Mage Knight: Apocalypse brings the tabletop game system to the PC. Fans might be disappointed that more factions aren't playable, but character customization is easily Apocalypse 's strong suit. Choose from one of five guardian types - Vampire, Draconum mage, Elven paladin, Amazon, or Dwarf - and you'll find three skill trees for each, filled with active and passive abilities that'll help you survive and slaughter.
In the game's nicest touch, experience points and levels are thrown out in favor of improvement through practice. Cast lots of fire spells and your intelligence will climb higher as you work your way to the fire tree's most powerful offerings. Not locking the player into a particular skillset lends a liberating touch, even if its inconsistency means you'll occasionally gain increases that seem arbitrary.
The forging system lets you customize your hero's gear by dropping magestones into slots, adding elemental damage and other effects. Pack a staff full of ice stones and become a one-man blizzard, or mix types to find special attacks. You could spend considerable time just experimenting, and there's no shortage of equipment lying around to trade in or infuse.
The problem is that despite character development options, the bulk of actual play just isn't enjoyable, thanks in equal part to combat mechanics and technical troubles. Whether you're casting spells, slinging arrows, or swinging swords, beating down monsters means clicking the heck out of anything that moves.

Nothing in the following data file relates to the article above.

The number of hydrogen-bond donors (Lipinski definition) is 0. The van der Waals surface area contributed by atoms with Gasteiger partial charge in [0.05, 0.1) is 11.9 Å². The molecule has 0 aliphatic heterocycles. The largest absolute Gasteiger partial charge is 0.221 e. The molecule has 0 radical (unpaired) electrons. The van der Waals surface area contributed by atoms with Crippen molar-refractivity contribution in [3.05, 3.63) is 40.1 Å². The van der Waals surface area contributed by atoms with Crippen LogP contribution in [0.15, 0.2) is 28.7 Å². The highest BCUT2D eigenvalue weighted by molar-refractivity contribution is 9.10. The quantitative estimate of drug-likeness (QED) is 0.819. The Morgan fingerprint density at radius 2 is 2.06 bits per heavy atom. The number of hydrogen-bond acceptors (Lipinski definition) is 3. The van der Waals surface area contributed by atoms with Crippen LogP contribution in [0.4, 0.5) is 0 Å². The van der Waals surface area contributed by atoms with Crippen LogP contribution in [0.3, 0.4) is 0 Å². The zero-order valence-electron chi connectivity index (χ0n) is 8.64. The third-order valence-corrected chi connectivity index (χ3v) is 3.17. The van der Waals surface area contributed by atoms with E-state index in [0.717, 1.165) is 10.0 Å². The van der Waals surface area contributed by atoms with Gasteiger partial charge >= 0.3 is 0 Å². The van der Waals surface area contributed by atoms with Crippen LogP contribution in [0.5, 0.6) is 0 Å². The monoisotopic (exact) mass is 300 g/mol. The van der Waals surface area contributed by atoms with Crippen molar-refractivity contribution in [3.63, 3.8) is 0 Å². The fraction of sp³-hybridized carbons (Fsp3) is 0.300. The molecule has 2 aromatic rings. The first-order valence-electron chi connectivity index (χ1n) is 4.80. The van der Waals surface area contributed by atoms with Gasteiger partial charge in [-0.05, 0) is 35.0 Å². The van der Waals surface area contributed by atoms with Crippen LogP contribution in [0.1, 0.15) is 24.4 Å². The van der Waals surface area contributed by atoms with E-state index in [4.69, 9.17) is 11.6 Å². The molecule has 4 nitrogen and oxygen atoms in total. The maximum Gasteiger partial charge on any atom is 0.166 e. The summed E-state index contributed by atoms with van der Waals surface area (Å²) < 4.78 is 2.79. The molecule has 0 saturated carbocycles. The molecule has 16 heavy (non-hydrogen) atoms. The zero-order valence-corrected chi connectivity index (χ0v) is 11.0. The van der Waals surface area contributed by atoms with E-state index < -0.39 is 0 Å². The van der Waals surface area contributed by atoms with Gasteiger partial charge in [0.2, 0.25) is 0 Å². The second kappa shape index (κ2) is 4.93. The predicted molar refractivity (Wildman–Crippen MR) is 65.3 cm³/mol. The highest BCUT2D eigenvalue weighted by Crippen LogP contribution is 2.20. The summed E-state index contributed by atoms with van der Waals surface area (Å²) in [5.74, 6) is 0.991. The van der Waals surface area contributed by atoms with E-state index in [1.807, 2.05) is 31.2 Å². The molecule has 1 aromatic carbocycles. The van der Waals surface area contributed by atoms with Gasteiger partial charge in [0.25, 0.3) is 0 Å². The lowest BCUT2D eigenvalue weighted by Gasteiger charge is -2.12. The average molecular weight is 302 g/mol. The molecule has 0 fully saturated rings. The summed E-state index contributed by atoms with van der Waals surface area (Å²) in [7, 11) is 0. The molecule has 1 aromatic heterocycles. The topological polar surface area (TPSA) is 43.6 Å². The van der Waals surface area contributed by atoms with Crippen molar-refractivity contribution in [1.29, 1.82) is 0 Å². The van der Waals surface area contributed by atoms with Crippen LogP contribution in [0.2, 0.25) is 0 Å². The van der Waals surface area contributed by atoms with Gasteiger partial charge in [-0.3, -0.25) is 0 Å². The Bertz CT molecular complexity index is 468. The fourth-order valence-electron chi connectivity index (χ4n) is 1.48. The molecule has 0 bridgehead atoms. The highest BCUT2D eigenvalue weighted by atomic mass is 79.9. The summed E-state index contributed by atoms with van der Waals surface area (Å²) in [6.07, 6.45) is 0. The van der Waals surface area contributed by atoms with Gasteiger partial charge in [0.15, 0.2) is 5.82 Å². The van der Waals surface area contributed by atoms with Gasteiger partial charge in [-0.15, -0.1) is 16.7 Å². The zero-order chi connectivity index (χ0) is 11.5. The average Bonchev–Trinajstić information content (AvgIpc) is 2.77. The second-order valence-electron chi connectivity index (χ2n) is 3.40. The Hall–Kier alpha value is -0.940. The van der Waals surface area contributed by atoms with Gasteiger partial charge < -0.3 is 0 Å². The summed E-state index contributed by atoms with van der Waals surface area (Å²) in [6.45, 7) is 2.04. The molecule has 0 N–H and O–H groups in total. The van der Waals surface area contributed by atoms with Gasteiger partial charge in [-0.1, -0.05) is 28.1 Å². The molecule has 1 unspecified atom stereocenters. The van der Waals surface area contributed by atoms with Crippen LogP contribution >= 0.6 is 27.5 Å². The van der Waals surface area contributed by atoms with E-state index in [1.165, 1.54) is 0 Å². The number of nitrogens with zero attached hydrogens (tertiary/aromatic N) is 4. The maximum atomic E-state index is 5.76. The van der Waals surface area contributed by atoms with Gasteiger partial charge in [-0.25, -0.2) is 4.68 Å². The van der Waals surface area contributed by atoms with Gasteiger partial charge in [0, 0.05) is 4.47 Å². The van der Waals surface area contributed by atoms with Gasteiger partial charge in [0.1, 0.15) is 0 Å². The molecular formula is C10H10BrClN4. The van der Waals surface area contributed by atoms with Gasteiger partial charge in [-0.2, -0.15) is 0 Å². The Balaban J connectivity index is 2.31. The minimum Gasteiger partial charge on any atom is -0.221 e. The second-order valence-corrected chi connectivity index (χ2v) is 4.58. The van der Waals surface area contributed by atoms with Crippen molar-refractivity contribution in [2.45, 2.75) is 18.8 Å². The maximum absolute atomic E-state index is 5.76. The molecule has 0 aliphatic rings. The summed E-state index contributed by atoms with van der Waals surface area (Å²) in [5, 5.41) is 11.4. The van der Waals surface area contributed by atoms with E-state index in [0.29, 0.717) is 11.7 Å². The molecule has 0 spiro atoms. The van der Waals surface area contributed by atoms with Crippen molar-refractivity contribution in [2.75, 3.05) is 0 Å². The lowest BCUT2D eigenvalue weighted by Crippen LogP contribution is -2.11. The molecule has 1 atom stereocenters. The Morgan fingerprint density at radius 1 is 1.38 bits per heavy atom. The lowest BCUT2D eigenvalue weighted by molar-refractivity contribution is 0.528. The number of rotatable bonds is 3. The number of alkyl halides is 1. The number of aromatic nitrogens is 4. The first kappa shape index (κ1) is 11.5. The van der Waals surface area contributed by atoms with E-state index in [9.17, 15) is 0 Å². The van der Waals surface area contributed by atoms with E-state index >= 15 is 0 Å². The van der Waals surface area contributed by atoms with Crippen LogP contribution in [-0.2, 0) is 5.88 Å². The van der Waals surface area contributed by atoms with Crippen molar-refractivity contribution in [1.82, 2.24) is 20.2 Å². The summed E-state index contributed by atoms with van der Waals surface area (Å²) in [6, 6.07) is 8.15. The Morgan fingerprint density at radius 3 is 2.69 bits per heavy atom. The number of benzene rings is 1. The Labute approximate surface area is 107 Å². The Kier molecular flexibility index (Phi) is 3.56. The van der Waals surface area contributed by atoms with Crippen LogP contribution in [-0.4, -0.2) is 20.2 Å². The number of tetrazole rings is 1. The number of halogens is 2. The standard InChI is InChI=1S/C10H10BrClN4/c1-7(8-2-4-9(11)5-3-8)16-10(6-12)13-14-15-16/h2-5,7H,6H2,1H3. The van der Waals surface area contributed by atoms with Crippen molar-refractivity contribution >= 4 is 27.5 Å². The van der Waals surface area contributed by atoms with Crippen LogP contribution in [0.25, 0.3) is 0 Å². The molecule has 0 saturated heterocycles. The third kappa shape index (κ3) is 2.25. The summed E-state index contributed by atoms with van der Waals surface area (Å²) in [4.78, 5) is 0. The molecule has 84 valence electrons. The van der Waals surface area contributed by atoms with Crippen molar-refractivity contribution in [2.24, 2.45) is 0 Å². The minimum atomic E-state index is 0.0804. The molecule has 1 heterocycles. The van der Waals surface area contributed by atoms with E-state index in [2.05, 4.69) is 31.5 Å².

That's not necessarily a bad thing: simplistic gameplay can be a blast. Unfortunately, while other games concentrate on action-packed carnage, Mage Knight: Apocalypse interrupts the flow constantly with amateurish pathfinding issues that hang your companions up on the simplest of obstacles, a spastic manual camera, and enemies that seem to enjoy standing idly in corners. A few of the linear hack-and-slash missions seem like real stumpers until you realize the last wave of goons got stuck and need to be lured around an obstacle.
There's never any sense of jeopardy from the decent looking but utterly braindead bosses, and though you'll find yourself dying frequently, there's no incentive to develop strategy since your nitwit companions can't navigate, and all damage done to bosses survives your resurrection. Other irritations mount on the side, like the loot system that forces you to micromanage your backpack to the point of agony, character interjections that fill your screen with text while you're trying to fight and shops that overwhelm you with hundreds of purchase options at a time. That the storytelling is hopelessly unexciting doesn't help, either.
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